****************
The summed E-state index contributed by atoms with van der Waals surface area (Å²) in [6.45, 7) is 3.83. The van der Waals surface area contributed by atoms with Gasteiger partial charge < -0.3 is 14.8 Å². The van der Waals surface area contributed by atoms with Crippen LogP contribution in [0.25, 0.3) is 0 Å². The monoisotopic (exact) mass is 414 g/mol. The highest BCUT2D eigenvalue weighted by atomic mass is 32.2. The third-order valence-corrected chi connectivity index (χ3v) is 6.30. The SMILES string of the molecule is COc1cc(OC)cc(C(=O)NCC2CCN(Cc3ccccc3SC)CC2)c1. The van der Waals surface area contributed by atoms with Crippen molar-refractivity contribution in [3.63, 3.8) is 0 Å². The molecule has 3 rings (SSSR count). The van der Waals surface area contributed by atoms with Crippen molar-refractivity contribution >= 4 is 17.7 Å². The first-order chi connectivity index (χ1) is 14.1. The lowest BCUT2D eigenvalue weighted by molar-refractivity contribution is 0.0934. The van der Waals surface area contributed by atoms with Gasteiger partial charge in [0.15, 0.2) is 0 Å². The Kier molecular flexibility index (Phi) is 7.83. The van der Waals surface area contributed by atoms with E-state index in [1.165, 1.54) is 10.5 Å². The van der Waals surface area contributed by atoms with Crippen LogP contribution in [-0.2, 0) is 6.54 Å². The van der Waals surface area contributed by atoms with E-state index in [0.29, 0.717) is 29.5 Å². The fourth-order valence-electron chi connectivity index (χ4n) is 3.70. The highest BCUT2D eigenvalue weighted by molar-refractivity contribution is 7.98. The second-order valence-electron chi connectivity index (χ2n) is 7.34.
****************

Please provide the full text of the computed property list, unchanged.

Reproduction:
The summed E-state index contributed by atoms with van der Waals surface area (Å²) in [6.45, 7) is 3.83. The van der Waals surface area contributed by atoms with Gasteiger partial charge < -0.3 is 14.8 Å². The van der Waals surface area contributed by atoms with Crippen LogP contribution in [0.25, 0.3) is 0 Å². The monoisotopic (exact) mass is 414 g/mol. The highest BCUT2D eigenvalue weighted by atomic mass is 32.2. The third-order valence-corrected chi connectivity index (χ3v) is 6.30. The SMILES string of the molecule is COc1cc(OC)cc(C(=O)NCC2CCN(Cc3ccccc3SC)CC2)c1. The van der Waals surface area contributed by atoms with Crippen molar-refractivity contribution in [3.63, 3.8) is 0 Å². The molecule has 3 rings (SSSR count). The van der Waals surface area contributed by atoms with Crippen molar-refractivity contribution >= 4 is 17.7 Å². The first-order chi connectivity index (χ1) is 14.1. The lowest BCUT2D eigenvalue weighted by molar-refractivity contribution is 0.0934. The van der Waals surface area contributed by atoms with Gasteiger partial charge in [0.15, 0.2) is 0 Å². The Kier molecular flexibility index (Phi) is 7.83. The van der Waals surface area contributed by atoms with E-state index in [1.165, 1.54) is 10.5 Å². The van der Waals surface area contributed by atoms with Crippen LogP contribution in [-0.2, 0) is 6.54 Å². The van der Waals surface area contributed by atoms with E-state index in [0.29, 0.717) is 29.5 Å². The fourth-order valence-electron chi connectivity index (χ4n) is 3.70. The highest BCUT2D eigenvalue weighted by molar-refractivity contribution is 7.98. The second-order valence-electron chi connectivity index (χ2n) is 7.34.